The autumn leaves are falling like rain. Although my neighbors are all barbarians and you, you are a thousand miles away, there are always two cups at my table.

T’ang Dynasty poem

Ten thousand flowers in spring, the moon in autumn, a cool breeze in summer, snow in winter. If your mind isn't clouded by unnecessary things, this is the best season of your life.

~ Wu-men ~

Saturday, January 15, 2011

Stance Training

Mike at Internal Gong Fu has an excellent post on stance training for internal martial arts. An excerpt is below. The whole post may be read here.

Internal Gong Fu Stance Training

Over the years I've looked at various stance training qi gongs to aid my internal gong fu. What I've learned is that stance training can be a method to develop internal strength but stance training in and of itself will not automatically develop internal strength.

What is stance? Any standing posture can be a "stance". Standing in line at the supermarket or standing and waiting for the bus is a "stance". Similarly any martial art "stance" can be performed like and yield the same results as standing in line at the supermarket or standing and waiting for the bus.

Therefore, I don't think there is any magical something inherent in any particular stance posture that through repeated performance will develop internal strength. Which is not to say that certain results cannot be realized through continuous and repeated practice of a stance. What I want to focus on here is using a stance as a tool to develop the feeling of whole body connectedness, what is felt as "internal strength".

There are numerous variables that determine the results of any stance training program. Among these are:
  1. My purpose
  2. My personal characteristics including ability to learn, commitment, etc...
  3. The teacher's level of whole-body connectedness; internal strength
  4. The teacher's ability to adjust my posture to elicit the feeling of connectedness in my body
Standing in any stance with a particular purpose and focus becomes "stance training" and this can be hard work [gong fu]. Depending on your purpose and desired result, it can take more time to notice substantial, demonstrable results than, say, mechanically reproducing forms, techniques, and applications.

When I first started Tai chi, I started with forms, not stance. I assumed there was a magical something inherent in the form that through shear repetition would develop internal strength in me. Stance training was not part of the curriculum. Outside of class and on my own I practiced a low Horse Stance for the purpose of strengthening my legs. Still, no internal strength.

Years later when I realized that I didn’t develop internal strength through forms, I thought maybe I could develop it through stance training and so I began practicing zhan zhuang. (This also could have turned out to be a wrong assumption had I not found the right teacher.)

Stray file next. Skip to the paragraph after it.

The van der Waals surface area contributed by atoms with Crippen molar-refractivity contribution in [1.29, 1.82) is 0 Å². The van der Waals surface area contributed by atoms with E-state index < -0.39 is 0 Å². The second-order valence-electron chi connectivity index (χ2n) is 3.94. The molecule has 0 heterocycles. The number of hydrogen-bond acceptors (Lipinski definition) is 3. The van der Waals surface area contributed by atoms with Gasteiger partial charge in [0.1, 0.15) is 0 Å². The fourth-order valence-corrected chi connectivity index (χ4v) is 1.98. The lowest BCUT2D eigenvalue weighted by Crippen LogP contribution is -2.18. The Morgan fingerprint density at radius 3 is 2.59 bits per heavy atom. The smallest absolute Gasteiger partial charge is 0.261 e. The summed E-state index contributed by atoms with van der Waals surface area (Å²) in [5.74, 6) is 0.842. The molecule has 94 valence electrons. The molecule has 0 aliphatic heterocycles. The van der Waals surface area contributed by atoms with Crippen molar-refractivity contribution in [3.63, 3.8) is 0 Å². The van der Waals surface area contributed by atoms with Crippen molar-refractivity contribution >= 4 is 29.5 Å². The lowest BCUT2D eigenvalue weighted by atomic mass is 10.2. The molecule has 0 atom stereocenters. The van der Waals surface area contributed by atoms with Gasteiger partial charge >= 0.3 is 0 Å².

Early in my zhan zhuang training, I also took classes from Gary Torres. I learned and trained a variety of stances: Tiger Stance, Horse Stance, Half-Horse or “L” Stance, Bow and Arrow Stance, Lotus Stance, Rooster Stance, Empty Stance, Short Empty Stance, Tai-chi Stance. Note: This is the breadth of my stance training experience.

The depth of my stance training has occurred in practicing Wujifa Zhan Zhuang for several years with The School of Cultivation and Practice. I think I am now beginning to feel and understand the process of developing internal strength through the use of stance.

I like browsing the martial arts section of the local bookstore looking for others' experience with stance training. The martial art books tend to mechanically describe postures. The chi kung books seem to go into more depth using, imagery, chi and meridian language, and references to Taoist philosophy but that "depth" is often an illusion.

I personally have not yet found any published authors that describe in depth their experience with using stance training as a method to develop whole-body connectedness, internal strength and are written in plain English.

I did however find a few articles on the internet that I think provide a good summary of a general "why" and "how" of stance training and are generally written in "plain English". If this is your first time reading about stance training, please visit these sites and read the entire article. Below are some excerpts from these articles.

1 comment:

walt said...

Re: "...authors that describe in depth their experience with using stance training as a method to develop whole-body connectedness..."

You might find useful data about "a method to develop whole-body connectedness" that is directly applicable to developing internal strength -- in plain English -- by looking at the Alexander Technique. It is an educational method, applicable to, well, everything.

It has in-formed my standing practice more than anything else I've tried, which over the years more or less tracked Mike's experiences.

Lots of books about AT out there, many of them not-so-good. Missy Vineyard's is quite good; also Barbara Conable's. For precise descriptions, try Theodore Dimon's The Body in Motion, due out in about ten days; also The Body of Life by Thomas Hanna. All loaded with words in plain English very useful to the study of body-connectedness.